Bilingual is Better
Nov
13
2012

Using Puppets to Raise Bilingual Kids

Posted by:  |  Category: Daily Blog, Daily Learning

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language learning with puppets

Parents and bilingual teachers have a problem. At the beginning of a relationship, kids establish the language they want to use to communicate with an adult. Once established, it is not easy to convince the children to speak another language with them. Given this situation, what can parents and teachers who want to use two languages with the children do? One solution is to introduce the children to a puppet that only speaks the target language. 

Many adults remember a puppet that they got to “know” in elementary school, and they remember the lessons that puppet taught them. In fact there are many academic studies that show the advantages of teaching with puppets. According to Allison Lepley of Fairfax County Public Schools (2001), children who learn through puppets have better oral comprehension, are able to more easily internalize language patterns and develop confidence and skills that help them work well in cooperative learning groups. All of these skills help to facilitate language learning.

The introduction of a “friend” creates a fun environment and helps to establish a new routine more easily. Children tend to be quite comfortable talk to puppets, and since the new puppet only speaks the target language, the adult doesn’t have to face the battle of convincing the kids to change the established relationship language. Simply put, everyone needs to speak the puppet’s native language so the new friend can understand everything.

Using a puppet is something that both teachers and parents can implement. At home a puppet can visit the children during playtime and play with the toys, games or puzzles. The children can also sing, dance or read with the puppet that can even teach them new vocabulary! As we always stress, developing literacy skills in the second language is important and the puppet can always “ask” the parents to read books in the puppet’s native language. A fun idea is to make or buy a puppet that is a character from one of the children’s favorite books. At school, the puppet can co-teach, directing lessons and activities in the native language.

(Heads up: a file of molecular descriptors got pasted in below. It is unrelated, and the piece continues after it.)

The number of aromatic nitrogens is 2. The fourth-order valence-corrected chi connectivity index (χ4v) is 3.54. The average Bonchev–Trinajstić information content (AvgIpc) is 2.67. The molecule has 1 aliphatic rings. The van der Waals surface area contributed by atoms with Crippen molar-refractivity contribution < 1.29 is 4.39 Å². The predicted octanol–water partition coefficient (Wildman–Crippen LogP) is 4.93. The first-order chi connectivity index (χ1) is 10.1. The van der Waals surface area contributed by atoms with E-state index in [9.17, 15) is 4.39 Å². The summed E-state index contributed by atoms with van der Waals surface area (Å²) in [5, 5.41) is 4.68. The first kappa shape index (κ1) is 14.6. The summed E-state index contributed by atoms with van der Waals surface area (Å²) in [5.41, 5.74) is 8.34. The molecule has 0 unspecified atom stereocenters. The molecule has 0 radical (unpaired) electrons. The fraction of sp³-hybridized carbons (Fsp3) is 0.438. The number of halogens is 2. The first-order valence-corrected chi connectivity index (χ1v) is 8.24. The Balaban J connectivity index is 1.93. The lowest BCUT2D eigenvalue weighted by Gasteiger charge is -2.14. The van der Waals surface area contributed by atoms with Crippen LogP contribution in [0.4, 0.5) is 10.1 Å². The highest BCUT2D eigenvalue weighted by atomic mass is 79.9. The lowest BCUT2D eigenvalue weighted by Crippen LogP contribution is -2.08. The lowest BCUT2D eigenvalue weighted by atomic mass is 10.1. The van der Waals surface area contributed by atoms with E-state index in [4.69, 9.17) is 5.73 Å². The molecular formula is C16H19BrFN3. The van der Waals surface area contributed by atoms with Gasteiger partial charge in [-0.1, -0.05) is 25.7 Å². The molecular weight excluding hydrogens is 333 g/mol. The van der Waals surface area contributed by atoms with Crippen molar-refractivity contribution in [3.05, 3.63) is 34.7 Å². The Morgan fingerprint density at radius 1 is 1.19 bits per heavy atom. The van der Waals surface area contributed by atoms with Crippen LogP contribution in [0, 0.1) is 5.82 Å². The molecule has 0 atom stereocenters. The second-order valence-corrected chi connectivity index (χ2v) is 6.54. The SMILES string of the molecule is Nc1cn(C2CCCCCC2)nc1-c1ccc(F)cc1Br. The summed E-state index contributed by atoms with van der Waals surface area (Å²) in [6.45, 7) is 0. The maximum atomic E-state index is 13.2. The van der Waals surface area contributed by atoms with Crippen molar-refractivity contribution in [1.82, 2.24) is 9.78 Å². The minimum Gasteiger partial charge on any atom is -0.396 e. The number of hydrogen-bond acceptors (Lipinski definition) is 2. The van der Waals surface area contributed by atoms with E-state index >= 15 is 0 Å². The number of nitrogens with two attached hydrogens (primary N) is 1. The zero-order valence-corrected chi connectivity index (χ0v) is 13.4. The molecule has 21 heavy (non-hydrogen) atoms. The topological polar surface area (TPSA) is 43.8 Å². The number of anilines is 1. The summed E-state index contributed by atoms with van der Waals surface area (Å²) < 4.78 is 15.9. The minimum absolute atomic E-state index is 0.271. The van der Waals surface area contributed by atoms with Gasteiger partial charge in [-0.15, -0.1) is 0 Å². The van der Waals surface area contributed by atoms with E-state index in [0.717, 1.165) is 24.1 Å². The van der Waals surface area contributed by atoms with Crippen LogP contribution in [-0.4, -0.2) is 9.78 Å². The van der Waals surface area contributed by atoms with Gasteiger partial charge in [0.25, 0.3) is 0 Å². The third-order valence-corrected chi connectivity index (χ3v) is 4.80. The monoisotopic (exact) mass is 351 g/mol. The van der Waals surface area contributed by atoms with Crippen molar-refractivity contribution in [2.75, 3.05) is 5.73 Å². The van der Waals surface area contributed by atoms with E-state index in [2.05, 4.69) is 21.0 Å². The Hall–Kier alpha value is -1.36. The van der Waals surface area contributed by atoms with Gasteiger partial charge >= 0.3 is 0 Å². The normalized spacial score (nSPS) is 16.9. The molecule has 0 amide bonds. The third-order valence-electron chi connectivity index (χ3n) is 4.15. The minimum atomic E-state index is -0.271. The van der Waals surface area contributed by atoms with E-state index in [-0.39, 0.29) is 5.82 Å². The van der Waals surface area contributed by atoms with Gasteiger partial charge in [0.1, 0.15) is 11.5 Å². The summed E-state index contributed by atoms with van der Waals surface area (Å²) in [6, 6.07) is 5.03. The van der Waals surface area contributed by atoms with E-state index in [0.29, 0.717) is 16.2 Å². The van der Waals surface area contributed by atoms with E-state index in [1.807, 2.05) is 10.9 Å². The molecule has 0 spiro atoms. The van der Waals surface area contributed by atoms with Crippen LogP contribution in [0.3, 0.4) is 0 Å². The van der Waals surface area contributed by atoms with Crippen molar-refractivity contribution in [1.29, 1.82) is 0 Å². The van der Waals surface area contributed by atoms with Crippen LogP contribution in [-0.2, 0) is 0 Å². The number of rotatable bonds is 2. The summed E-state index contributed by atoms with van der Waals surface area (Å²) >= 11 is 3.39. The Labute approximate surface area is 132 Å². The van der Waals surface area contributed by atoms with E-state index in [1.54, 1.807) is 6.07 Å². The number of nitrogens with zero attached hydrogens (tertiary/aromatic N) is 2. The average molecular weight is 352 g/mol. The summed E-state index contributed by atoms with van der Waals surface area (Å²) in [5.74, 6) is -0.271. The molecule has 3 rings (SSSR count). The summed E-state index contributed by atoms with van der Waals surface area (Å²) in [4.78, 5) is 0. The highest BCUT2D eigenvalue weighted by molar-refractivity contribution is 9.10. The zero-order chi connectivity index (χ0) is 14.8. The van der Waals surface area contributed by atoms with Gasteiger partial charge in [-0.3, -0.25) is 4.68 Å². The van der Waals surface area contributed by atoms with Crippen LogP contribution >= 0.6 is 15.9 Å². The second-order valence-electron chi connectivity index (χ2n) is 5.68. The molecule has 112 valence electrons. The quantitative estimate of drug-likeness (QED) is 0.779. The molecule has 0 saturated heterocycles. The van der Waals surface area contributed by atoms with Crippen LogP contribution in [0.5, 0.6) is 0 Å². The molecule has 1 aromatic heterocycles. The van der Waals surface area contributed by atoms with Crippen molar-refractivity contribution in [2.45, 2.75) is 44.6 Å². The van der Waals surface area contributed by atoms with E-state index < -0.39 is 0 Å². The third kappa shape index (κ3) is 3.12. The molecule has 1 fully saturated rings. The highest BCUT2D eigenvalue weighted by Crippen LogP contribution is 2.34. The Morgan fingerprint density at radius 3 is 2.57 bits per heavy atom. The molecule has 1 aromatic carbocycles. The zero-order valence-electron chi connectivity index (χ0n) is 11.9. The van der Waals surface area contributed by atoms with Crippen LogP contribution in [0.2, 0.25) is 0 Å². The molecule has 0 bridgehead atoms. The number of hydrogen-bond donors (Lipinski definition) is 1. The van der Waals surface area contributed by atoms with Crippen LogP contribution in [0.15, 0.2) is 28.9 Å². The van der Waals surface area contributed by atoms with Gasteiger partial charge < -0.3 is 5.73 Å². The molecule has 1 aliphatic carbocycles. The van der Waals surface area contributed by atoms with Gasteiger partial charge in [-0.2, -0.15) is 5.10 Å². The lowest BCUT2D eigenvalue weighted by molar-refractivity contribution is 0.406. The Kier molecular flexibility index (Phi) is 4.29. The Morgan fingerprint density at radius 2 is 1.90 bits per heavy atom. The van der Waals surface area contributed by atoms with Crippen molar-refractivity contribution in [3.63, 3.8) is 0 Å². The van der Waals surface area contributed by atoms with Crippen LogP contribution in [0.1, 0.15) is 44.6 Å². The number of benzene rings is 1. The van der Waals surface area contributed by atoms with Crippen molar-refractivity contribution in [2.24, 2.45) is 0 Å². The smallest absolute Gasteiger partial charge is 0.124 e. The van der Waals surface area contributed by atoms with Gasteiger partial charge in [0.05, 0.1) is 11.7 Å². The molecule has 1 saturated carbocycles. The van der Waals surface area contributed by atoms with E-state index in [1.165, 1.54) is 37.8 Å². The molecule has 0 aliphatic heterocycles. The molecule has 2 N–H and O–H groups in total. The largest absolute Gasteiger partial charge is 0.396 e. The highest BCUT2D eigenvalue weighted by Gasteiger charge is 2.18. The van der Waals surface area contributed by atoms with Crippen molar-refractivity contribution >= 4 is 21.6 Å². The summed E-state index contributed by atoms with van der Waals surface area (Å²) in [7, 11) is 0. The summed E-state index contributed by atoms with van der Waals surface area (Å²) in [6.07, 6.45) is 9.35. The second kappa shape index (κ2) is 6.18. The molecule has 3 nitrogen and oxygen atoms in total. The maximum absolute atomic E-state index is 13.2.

Since playing with puppets and speaking with different voices in order to develop the puppet’s personality isn’t something natural for many adults, the blog Fun for Spanish Teachers has some great tips to facilitate the process:

  • The puppet should look at the children even when it is talking to the adult.
  • When two puppets are conversing, they should look at the children, not each other.
  • When the puppet is talking, the adult should look at it.
  • Don’t forget to move the mouth according to the syllables of the words, and don’t open its mouth too far.

With a little practice in front of a mirror and by implementing music, poems, games and reading, everyone can be successful teaching language with puppets. And don’t forget that adults aren’t the only ones who should use the puppets. One never knows how much a child with talk given the chance to converse with a puppet or make two puppets talk to each other!

Have fun!

*Lepley, A. (2001). How Puppetry Helps the Oral Language Development of Language Minority Kindergartners. Fairfax County Public Schools.

Amy Hornby UribeAmy Hornby Uribe s a translator and Spanish language grammar and linguistics advisor for Heritage Language. She has her PhD in foreign language education from the University of Texas-Austin. During her career she has taught at the middle school, high school and university levels. Now, she is Assistant Professor of Spanish at Winona State University. Amy has two small children who she is raising in a bilingual environment.

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